On January 8, 2014, the French data protection authority, the Commission nationale de l’informatique et des libertés (CNIL), announced that it was imposing a fine of €150,000 on Google, as well as a requirement that Google, within eight days of the decision, publicize the fine on its own website (at www.google.fr) for a period of 48 hours. 

This announcement comes shortly after a fine of €900,000 was imposed on Google by the Spanish data protection authority, the Agencia Española de Protección de Datos (AEPD), in December 2013, and after a lengthy decision against Google was released by the Dutch data protection authority in November 2013 (although no fine has yet been imposed on Google in the Netherlands in respect of the current enforcement action).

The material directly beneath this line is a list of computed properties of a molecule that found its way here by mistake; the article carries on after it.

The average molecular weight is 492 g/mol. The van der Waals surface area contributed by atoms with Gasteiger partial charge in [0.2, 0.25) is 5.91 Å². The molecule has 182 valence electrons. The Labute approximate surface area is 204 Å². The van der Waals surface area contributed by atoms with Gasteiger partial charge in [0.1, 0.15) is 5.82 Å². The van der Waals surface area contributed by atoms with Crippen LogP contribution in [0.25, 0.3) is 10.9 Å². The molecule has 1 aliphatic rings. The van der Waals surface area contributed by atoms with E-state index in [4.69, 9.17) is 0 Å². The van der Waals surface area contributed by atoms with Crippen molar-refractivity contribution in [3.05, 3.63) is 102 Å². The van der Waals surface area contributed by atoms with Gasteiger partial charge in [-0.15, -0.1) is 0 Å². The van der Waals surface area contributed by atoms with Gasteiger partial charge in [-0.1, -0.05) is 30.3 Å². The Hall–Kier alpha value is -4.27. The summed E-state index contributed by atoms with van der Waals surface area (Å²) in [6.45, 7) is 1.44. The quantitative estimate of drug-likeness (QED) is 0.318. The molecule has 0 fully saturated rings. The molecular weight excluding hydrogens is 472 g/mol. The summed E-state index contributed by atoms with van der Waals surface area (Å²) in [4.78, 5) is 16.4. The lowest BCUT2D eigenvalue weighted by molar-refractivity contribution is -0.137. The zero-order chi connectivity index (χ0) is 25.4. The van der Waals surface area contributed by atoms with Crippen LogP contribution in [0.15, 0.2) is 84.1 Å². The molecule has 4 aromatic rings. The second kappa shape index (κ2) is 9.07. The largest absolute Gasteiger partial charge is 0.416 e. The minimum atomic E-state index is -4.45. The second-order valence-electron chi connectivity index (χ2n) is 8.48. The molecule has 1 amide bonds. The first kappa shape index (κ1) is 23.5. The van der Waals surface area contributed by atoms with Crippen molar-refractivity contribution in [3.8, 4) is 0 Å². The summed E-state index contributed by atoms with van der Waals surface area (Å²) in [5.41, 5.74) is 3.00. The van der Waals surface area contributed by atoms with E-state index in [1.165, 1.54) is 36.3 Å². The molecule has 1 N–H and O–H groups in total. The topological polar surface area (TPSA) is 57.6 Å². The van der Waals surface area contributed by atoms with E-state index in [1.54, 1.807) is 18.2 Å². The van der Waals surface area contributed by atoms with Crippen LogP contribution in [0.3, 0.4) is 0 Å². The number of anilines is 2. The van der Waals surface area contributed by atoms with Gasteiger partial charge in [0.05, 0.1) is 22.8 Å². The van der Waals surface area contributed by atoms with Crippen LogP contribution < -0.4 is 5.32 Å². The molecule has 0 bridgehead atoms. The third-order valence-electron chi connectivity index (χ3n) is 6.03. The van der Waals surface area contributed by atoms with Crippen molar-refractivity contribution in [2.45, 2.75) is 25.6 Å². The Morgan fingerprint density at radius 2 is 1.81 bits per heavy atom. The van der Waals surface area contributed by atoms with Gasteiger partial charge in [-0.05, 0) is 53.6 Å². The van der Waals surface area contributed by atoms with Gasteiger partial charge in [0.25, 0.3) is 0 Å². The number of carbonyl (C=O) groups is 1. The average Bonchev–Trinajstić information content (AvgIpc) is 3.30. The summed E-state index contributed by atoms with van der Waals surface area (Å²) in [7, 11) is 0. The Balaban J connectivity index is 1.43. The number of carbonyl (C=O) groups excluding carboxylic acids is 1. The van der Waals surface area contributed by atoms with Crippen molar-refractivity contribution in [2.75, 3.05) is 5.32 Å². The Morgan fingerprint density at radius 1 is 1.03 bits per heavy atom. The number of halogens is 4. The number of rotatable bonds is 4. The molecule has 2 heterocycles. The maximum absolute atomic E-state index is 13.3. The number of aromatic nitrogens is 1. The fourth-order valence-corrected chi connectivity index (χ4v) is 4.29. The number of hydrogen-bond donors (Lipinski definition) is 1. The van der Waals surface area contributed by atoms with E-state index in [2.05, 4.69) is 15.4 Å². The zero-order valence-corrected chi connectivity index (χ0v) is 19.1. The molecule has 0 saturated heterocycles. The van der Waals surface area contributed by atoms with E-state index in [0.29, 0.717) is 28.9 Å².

These penalties – now totalling over €1 million – represent the culmination of a long investigation by the CNIL, and the Article 29 Working Party group of European regulators, into Google’s March 2012 Privacy Policy and privacy practices.  The investigation began shortly after Google first announced that it would introduce the Policy in January 2012, and relates primarily to concerns over Google’s right to combine customer data for various purposes, including the purpose of improving Google’s targeted and behavioral advertising.  Three further decisions, and potential penalties, are expected to be announced – although the timing is uncertain – by the UK Information Commissioner’s Office (ICO), the Italian data protection authority, the Garante, and the German State of Hamburg data protection authority.